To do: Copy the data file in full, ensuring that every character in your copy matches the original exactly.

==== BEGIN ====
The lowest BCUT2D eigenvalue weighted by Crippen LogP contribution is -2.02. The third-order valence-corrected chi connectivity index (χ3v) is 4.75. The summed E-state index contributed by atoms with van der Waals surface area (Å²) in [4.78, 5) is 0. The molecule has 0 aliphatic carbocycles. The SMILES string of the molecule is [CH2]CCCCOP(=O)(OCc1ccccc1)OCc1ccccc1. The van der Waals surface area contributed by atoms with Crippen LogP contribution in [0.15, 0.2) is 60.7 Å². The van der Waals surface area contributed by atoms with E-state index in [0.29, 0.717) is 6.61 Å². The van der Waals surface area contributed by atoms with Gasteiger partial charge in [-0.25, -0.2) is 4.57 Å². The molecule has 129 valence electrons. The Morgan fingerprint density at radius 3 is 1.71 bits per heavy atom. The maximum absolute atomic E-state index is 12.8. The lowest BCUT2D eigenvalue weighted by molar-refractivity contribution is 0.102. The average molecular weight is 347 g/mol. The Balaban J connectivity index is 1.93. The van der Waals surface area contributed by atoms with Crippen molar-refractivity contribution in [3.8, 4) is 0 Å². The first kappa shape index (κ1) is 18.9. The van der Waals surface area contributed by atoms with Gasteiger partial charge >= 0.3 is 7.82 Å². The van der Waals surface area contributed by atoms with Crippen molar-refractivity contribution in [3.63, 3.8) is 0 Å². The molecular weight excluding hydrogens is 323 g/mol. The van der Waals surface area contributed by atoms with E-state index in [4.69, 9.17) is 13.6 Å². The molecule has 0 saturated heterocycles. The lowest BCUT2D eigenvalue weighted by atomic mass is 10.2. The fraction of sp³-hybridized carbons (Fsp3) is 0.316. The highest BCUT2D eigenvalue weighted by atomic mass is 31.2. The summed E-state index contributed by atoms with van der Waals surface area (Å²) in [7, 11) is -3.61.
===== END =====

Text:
The lowest BCUT2D eigenvalue weighted by Crippen LogP contribution is -2.02. The third-order valence-corrected chi connectivity index (χ3v) is 4.75. The summed E-state index contributed by atoms with van der Waals surface area (Å²) in [4.78, 5) is 0. The molecule has 0 aliphatic carbocycles. The SMILES string of the molecule is [CH2]CCCCOP(=O)(OCc1ccccc1)OCc1ccccc1. The van der Waals surface area contributed by atoms with Crippen LogP contribution in [0.15, 0.2) is 60.7 Å². The van der Waals surface area contributed by atoms with E-state index in [0.29, 0.717) is 6.61 Å². The van der Waals surface area contributed by atoms with Gasteiger partial charge in [-0.25, -0.2) is 4.57 Å². The molecule has 129 valence electrons. The Morgan fingerprint density at radius 3 is 1.71 bits per heavy atom. The maximum absolute atomic E-state index is 12.8. The lowest BCUT2D eigenvalue weighted by molar-refractivity contribution is 0.102. The average molecular weight is 347 g/mol. The Balaban J connectivity index is 1.93. The van der Waals surface area contributed by atoms with Crippen molar-refractivity contribution in [3.8, 4) is 0 Å². The first kappa shape index (κ1) is 18.9. The van der Waals surface area contributed by atoms with Gasteiger partial charge >= 0.3 is 7.82 Å². The van der Waals surface area contributed by atoms with Crippen molar-refractivity contribution in [3.63, 3.8) is 0 Å². The molecular weight excluding hydrogens is 323 g/mol. The van der Waals surface area contributed by atoms with E-state index in [4.69, 9.17) is 13.6 Å². The molecule has 0 saturated heterocycles. The lowest BCUT2D eigenvalue weighted by atomic mass is 10.2. The fraction of sp³-hybridized carbons (Fsp3) is 0.316. The highest BCUT2D eigenvalue weighted by atomic mass is 31.2. The summed E-state index contributed by atoms with van der Waals surface area (Å²) in [7, 11) is -3.61.